Local veterinarian helps Chilean pets abandoned in earthquake

July 11th, 2010    Author: Staff Report    Filed Under: News

Dan Meakin, a local veterinarian for 21 years and owner of All Creatures Animal Hospital in Clermont County, recently became involved with a group of volunteers who flew to Chile on April 30 and stayed through May 10. The trip made by volunteers was spearheaded by Kinship Circle.

Kinship Circle is a non-profit animal disaster aid organization that mobilizes volunteers and resources for animal victims through its network of trained responders.

Chile was hit hard by an earthquake on February 26 of this year and many animals were left homeless, sick and injured.

“When people left their homes, some left their pets behind,” said Meakin. “The dogs especially were roaming and starving in the streets of Chile.”

Bonnie Morrison, a client of All Creatures Animal Hospital, and volunteer for Kinship Circle, was responsible for getting Meakin involved.

“She approached me with the idea of going to Chile, Meakin said. “She kept bugging me, then recruited me. First she wanted me to go to Haiti. That ended up falling through for various reasons.”

Meakin explained that one of the main goals of Kinship Circle was to develop a more permanent structure for free veterinary clinics for the earthquake victims as well as providing spay and neutering services.

“We were there to help where needed and provide some additional training for the Chilean Vets,” Meakin said.

When asked how he felt when he first arrived on location in Chile Meakin said, “I was apprehensive that I wouldn’t be useful. Because I’ve been in rescues locally where you have a hundred people that want to help but you only need about five of them, there’s leadership lacking. Things like that.”

However, this rescue, admitted Meakin, was handled very well and he was impressed by the organization and meticulous record keeping in Chile.

“Everyone had a role. There was a leader who made sure everyone’s needs were taken care of,” said Meakin. “Because of these deployments it sometimes means working long days. The leader had to make sure people were eating, going to the bathroom and that they weren’t sick.”

There was also a safety officer who patrolled the area to make sure no one was in danger.

“He was there to make sure we had no threats from locals or issues with Chileans.”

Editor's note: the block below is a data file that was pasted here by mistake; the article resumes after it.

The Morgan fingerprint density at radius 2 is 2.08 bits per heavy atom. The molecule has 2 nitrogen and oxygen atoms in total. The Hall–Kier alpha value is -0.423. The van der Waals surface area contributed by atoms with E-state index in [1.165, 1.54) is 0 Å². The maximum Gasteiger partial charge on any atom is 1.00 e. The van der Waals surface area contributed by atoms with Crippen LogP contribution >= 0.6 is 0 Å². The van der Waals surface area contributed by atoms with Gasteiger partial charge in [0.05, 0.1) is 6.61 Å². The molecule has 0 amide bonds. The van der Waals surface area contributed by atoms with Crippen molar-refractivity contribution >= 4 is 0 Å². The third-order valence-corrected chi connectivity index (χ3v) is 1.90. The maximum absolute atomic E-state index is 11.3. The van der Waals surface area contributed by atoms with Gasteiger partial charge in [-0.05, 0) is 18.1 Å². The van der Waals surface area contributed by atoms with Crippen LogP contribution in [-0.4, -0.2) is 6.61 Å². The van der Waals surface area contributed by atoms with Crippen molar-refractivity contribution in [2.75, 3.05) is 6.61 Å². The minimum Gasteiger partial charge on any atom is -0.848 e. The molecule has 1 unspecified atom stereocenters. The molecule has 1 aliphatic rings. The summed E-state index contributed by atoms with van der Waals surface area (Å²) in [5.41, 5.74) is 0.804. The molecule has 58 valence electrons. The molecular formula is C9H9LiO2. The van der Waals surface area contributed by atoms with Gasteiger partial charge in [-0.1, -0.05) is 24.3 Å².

Meakin said he discovered the next morning after his arrival in Chile, how serious the safety officer was about his responsibly in making sure everyone was safe and understood the “rules” of keeping oneself out of harms way.

“I did what I always do when I first get up in the morning. I went jogging,” Meakin said. “I thought the streets of Chile would be laid out in grid patterns like they are at home. It seemed like the roads would be easy to maneuver. The roads made no sense. The roads did not go grid pattern. They just made no sense at all. I was in the city. I thought I could navigate my way back but I kept doing circles. Right when I was getting lost they showed up in our vehicle. He (the safety officer) said ‘there you are get in here!”

Meakin laughed as he said, “When I got back to my apartment I got a lecture never to leave alone again.

“Everything was so well organized, though. They even had someone there responsible for taking pictures all of the time. You have somebody who is called the communicator. They keep a log and they keep all the information. They take it back to the home base and it is given to the lady in Missouri who is in charge of Kinship Circle.”

According to Meakin, the communicator talks to the founder of Kinship Circle, Brenda Shoss, every night on the phone. Meakin said he was very impressed by the dedication to communicate and keep impeccable records.

“I was also provided with a translator,” Meakin said.

In addition to the organized approach that was implemented by Kinship Circle and the Chileans, Meakin was pleased that everyone in his group got along very well.

“This is not always the case according to what we’ve been told,” Meakin said. “They (Kinship Circle) want us to be a permanent dispatch, on call, group in the event there is another major emergency. This is due to the fact that we all get along so well. Most groups don’t get along that well. Most groups don’t get along.”